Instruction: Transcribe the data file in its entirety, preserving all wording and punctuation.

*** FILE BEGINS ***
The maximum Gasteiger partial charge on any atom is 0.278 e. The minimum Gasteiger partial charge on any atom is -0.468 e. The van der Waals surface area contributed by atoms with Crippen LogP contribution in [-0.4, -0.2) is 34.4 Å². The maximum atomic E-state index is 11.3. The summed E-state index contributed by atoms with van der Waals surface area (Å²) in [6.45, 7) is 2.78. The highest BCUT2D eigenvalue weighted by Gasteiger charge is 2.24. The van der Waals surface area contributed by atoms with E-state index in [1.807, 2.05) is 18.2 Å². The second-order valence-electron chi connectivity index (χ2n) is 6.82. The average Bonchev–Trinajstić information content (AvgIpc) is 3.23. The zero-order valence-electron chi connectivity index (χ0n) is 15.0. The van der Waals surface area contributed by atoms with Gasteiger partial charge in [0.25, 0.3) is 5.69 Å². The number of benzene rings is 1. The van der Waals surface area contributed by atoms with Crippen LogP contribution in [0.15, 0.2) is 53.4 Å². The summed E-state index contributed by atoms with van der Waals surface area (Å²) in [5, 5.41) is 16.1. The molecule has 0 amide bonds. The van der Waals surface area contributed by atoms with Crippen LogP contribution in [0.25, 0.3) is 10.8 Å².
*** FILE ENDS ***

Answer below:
The maximum Gasteiger partial charge on any atom is 0.278 e. The minimum Gasteiger partial charge on any atom is -0.468 e. The van der Waals surface area contributed by atoms with Crippen LogP contribution in [-0.4, -0.2) is 34.4 Å². The maximum atomic E-state index is 11.3. The summed E-state index contributed by atoms with van der Waals surface area (Å²) in [6.45, 7) is 2.78. The highest BCUT2D eigenvalue weighted by Gasteiger charge is 2.24. The van der Waals surface area contributed by atoms with E-state index in [1.807, 2.05) is 18.2 Å². The second-order valence-electron chi connectivity index (χ2n) is 6.82. The average Bonchev–Trinajstić information content (AvgIpc) is 3.23. The zero-order valence-electron chi connectivity index (χ0n) is 15.0. The van der Waals surface area contributed by atoms with Gasteiger partial charge in [0.25, 0.3) is 5.69 Å². The number of benzene rings is 1. The van der Waals surface area contributed by atoms with Crippen LogP contribution in [0.15, 0.2) is 53.4 Å². The summed E-state index contributed by atoms with van der Waals surface area (Å²) in [5, 5.41) is 16.1. The molecule has 0 amide bonds. The van der Waals surface area contributed by atoms with Crippen LogP contribution in [0.25, 0.3) is 10.8 Å².